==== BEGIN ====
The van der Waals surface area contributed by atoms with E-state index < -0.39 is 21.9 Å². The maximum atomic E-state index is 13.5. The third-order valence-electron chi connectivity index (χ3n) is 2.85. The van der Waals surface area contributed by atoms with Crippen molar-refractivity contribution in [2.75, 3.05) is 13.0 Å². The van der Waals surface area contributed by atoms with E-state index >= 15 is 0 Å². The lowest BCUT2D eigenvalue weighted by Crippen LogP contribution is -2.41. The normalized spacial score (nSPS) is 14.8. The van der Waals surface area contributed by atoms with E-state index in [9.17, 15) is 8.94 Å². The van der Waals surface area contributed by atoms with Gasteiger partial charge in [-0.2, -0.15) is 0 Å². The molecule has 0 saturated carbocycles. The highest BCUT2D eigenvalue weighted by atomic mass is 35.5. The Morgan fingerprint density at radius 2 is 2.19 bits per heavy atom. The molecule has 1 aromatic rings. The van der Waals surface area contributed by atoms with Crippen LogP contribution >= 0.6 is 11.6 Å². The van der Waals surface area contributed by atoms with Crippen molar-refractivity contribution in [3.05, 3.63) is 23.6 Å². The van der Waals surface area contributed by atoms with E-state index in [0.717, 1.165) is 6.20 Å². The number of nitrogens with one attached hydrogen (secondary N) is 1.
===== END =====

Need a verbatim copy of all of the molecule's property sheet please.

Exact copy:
The van der Waals surface area contributed by atoms with E-state index < -0.39 is 21.9 Å². The maximum atomic E-state index is 13.5. The third-order valence-electron chi connectivity index (χ3n) is 2.85. The van der Waals surface area contributed by atoms with Crippen molar-refractivity contribution in [2.75, 3.05) is 13.0 Å². The van der Waals surface area contributed by atoms with E-state index >= 15 is 0 Å². The lowest BCUT2D eigenvalue weighted by Crippen LogP contribution is -2.41. The normalized spacial score (nSPS) is 14.8. The van der Waals surface area contributed by atoms with E-state index in [9.17, 15) is 8.94 Å². The van der Waals surface area contributed by atoms with Gasteiger partial charge in [-0.2, -0.15) is 0 Å². The molecule has 0 saturated carbocycles. The highest BCUT2D eigenvalue weighted by atomic mass is 35.5. The Morgan fingerprint density at radius 2 is 2.19 bits per heavy atom. The molecule has 1 aromatic rings. The van der Waals surface area contributed by atoms with Crippen LogP contribution >= 0.6 is 11.6 Å². The van der Waals surface area contributed by atoms with Crippen molar-refractivity contribution in [3.05, 3.63) is 23.6 Å². The van der Waals surface area contributed by atoms with E-state index in [0.717, 1.165) is 6.20 Å². The number of nitrogens with one attached hydrogen (secondary N) is 1.